- President Bill Clinton
May 22, 1998
Today, in a commencement speech to the graduates of the United States Naval Academy, President Clinton will announce a comprehensive strategy to strengthen America's defenses against the terrorist attacks of the 21st Century, including attacks on our infrastructure, computer networks, and through the use of biological weapons.
Securing America's Safety In The 21st Century. America stands as an unrivaled military power. However, as we move into the 21st Century, the United States is a potential and powerful target for those who commit terrorist atrocities and would undermine our national security. President Clinton recognizes these potential threats and will announce a three part strategy to combat them. The President will: 1) implement a comprehensive strategy to deter, detect, and defend against terrorist attacks; 2) adopt policies to protect the vital elements of our infrastructure; and 3) work to limit the development of dangerous biological weapons and better defend our citizens against them.
A Coordinated Strategy To Meet 21st Century Threats. To ensure our ability to deter and prevent terrorist attacks, the President will issue a directive which will result in a more systematic approach to fighting terrorism. This directive:
- establishes the Office of National Coordinator for Security, Infrastructure Protection, and Counter-Terrorism, which will oversee a broad range of policies, including counter-terrorism, protection of critical infrastructure, and preparedness and consequence management for weapons of mass destruction;
- clarifies and codifies the role U.S. agencies play in combating terrorism, apprehending and prosecuting terrorists, increasing airport security, enhancing response capabilities and protecting our computer-based infrastructure; and
- reinforces the role these agencies play in fighting terrorism.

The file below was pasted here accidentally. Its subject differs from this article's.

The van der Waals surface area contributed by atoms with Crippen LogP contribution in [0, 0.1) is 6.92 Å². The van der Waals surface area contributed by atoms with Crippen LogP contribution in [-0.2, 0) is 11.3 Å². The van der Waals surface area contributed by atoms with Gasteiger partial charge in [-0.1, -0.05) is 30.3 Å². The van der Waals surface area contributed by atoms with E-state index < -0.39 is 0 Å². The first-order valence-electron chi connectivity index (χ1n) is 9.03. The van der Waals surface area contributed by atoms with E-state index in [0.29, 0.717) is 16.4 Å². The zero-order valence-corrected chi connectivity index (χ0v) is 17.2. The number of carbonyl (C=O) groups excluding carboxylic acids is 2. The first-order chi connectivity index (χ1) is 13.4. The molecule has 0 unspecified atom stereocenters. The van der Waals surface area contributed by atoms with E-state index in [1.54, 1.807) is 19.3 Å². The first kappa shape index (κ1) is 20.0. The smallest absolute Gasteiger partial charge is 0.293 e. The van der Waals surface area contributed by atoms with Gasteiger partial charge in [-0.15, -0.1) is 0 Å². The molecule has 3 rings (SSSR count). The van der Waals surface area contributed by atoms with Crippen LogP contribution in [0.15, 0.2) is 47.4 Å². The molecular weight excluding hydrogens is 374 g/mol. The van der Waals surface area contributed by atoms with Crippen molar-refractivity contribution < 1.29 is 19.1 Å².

Protecting Our Infrastructure In The 21st Century. As our society becomes more reliant on technology, the critical parts of our infrastructure -- our power systems, water supply, emergency medical, police, and fire services, air traffic control, and financial services -- have become linked through massive computer networks. The risk of a "cyber-attack" on these networks increases as our society becomes more automated. To help combat these risks, the President announces his intent to:
- create a partnership between the government and private sector to find and reduce the areas of vulnerability we have to such attacks;
- develop warning systems, including a national center to alert us to such attacks;
- increase cooperation with friendly nations; and
- develop the means to minimize damage and recover quickly in the eventuality of an attack.
Fighting the Dangers of Biological Weapons. The President recognizes the significant threat biological weapons pose as we enter the 21st Century. In an effort to prevent their spread, and to protect our citizens, the President announces that he will pursue policies to:
- strengthen the International Biological Weapons Convention through stronger inspection systems to detect and prevent cheating;
- inoculate our entire armed service, active and reserve, against the anthrax bacteria;
- upgrade our public health systems for detection and warnings against biological weapons;
- train and equip local authorities on how to handle emergencies involving weapons of mass destruction;
- stockpile medicine and vaccines that can be used against biological attacks.